Feds rethink policies that encourage home ownership


Using guarantees and tax breaks, the government pushed homeownership past 69% in 2004. Then it all came crashing down.

Other critics say eliminating or overhauling Fannie and Freddie isn’t enough: The government must reconsider such bedrocks of housing policy as the mortgage interest deduction and the tax exemption of most capital gains from home sales.

They say these misguided or outdated government policies encourage the United States to massively overinvest in housing, shortchanging other parts of the economy. “There’s only so much subsidy to go around at the end of the day,” Katz says.

Fannie (established by Congress in 1938) and Freddie (1970) were private, profit-seeking companies, but they operated with the implicit understanding that taxpayers would bail them out if they ran into trouble. That assumption gave them access to low-cost financing. They made enormous profits, paid their top executives extravagant salaries and accumulated outsize influence in Washington. They used their clout to lobby for bare-minimum levels of capital to cushion against losses.

Just about everyone agrees that Fannie and Freddie, known as government-sponsored enterprises or GSEs, were built around a fatally flawed model — one in which investors and executives pocketed profits and taxpayers absorbed losses. “After reform, the GSEs will not exist in the same form as they did in the past,” Geithner told Congress in March. “Private gains will no longer be subsidized by public losses.”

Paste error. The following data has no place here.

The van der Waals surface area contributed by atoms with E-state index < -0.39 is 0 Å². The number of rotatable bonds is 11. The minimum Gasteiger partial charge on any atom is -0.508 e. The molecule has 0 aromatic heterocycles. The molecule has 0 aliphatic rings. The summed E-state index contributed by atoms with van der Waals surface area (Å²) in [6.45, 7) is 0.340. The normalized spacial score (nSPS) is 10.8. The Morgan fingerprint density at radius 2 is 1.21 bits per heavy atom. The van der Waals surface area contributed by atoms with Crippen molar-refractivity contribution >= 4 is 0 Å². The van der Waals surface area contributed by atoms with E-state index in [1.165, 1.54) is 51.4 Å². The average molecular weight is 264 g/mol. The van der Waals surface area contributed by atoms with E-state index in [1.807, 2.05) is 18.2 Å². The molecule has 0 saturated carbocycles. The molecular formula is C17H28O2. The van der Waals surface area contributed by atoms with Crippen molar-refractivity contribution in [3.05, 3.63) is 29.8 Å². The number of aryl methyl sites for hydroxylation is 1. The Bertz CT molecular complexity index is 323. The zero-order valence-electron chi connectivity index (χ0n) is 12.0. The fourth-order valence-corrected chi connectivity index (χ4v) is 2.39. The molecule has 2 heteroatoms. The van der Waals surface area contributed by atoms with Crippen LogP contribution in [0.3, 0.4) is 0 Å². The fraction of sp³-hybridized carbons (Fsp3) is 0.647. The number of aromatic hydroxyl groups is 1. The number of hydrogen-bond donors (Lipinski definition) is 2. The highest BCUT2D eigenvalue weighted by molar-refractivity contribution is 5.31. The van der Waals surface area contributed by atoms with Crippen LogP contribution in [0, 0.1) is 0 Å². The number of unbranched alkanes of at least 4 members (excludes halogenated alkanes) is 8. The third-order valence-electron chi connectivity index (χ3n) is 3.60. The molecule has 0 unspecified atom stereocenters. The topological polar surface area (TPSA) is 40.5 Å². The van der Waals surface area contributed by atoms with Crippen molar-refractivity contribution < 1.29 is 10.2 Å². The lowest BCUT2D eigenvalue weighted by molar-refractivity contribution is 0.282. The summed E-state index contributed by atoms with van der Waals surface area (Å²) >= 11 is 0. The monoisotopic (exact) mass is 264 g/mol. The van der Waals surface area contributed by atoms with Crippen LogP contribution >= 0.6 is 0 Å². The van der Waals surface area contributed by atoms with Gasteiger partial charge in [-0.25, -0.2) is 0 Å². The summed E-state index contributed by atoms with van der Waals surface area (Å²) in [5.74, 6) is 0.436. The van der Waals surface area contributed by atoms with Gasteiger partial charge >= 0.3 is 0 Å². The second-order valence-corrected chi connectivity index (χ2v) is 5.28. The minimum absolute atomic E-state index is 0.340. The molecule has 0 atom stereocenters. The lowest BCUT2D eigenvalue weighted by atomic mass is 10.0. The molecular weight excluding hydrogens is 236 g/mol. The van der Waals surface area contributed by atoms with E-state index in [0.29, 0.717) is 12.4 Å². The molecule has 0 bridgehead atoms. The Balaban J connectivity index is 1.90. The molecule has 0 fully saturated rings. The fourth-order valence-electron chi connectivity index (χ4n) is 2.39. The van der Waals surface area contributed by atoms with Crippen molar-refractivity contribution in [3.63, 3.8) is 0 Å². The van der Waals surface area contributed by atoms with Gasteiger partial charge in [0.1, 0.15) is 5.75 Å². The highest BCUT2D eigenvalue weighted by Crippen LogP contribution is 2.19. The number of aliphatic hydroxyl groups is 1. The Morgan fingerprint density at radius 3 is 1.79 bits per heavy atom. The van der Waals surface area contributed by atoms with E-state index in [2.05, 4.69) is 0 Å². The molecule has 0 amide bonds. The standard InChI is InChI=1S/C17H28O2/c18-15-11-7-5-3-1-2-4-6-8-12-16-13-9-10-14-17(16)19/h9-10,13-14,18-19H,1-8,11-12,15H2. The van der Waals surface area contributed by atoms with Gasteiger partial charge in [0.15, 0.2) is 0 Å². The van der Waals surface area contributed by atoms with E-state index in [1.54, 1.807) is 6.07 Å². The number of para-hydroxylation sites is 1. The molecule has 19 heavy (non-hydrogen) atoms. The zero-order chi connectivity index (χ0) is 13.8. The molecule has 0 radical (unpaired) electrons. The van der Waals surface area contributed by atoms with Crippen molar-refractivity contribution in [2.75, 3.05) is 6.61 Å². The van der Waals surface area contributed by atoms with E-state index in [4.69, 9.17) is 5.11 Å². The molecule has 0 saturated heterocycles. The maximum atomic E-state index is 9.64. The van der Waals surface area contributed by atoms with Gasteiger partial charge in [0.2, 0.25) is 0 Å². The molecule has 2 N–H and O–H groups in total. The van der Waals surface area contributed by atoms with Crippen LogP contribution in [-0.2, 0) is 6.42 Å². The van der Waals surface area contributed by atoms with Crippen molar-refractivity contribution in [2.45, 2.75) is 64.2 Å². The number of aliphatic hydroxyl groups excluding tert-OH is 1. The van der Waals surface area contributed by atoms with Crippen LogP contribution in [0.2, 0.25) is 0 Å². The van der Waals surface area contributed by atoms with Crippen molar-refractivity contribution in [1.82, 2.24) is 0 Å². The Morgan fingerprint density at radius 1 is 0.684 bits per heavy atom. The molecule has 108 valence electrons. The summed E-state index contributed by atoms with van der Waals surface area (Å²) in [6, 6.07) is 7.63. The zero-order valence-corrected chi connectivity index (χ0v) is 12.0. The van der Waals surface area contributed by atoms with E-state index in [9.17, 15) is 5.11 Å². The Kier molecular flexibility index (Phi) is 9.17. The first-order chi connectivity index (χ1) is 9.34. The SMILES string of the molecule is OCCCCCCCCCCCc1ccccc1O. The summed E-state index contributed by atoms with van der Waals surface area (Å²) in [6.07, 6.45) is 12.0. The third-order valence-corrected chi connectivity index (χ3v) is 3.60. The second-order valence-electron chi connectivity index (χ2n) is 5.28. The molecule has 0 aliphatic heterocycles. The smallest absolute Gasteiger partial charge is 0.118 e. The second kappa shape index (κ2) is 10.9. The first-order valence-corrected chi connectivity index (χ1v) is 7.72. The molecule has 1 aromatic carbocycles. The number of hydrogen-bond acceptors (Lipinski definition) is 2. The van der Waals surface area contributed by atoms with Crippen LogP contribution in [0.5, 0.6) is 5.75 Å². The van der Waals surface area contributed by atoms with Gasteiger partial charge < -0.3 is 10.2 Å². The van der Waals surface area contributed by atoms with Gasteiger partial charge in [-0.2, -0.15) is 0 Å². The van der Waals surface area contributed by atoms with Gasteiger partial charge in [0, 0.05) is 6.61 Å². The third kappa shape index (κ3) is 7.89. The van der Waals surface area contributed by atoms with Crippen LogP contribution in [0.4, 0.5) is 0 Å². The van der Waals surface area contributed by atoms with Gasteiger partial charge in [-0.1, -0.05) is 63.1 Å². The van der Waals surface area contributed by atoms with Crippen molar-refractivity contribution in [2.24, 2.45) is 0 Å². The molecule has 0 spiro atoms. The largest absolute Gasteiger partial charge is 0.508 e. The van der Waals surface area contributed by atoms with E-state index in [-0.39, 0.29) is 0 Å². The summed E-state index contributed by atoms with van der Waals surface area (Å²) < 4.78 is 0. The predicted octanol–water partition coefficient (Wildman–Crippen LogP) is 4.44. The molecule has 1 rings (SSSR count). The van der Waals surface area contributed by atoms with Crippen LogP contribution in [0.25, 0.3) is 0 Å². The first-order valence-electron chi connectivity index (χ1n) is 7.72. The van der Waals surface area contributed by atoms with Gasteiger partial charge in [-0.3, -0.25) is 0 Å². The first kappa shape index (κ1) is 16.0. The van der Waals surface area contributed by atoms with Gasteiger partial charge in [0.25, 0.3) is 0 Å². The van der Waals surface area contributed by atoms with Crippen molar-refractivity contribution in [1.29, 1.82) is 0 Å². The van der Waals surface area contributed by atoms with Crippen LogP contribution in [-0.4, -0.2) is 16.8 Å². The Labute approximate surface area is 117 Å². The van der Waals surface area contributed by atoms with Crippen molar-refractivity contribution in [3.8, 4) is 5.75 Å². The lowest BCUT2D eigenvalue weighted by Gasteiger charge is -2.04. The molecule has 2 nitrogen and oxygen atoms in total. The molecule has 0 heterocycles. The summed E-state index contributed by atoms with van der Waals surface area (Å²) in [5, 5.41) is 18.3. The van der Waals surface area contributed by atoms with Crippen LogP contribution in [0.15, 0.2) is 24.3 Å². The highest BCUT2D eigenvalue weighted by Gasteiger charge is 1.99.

One example: Freddie and Fannie, with their government backing, allowed the proliferation of 30-year, fixed-rate mortgages — a product that lenders would otherwise shun. Reason: Long-term, fixed-rate loans struggle in any interest rate scenario. If rates rise, banks are squeezed, because their revenue remains fixed even though they have to pay more for deposits and other funding. If rates fall, homeowners refinance. “No rational market participant is going to bear that risk,” Date says.

But what do politicians care about being rational with money… it isn’t their money but rather someone else’s… they get to play Santa Claus and hand it out to secure their seats in Washington and pass the bill on to taxpayers.

“Fannie Mae, Freddie Mac and other government entities guarantee more than 90% of newly originated mortgages. They are practically the only game in town.”

This is because everyone knows rates will go up so why would a lender lock themselves into a losing position.  Only the idiot government politicians would do such a thing.

USA Today

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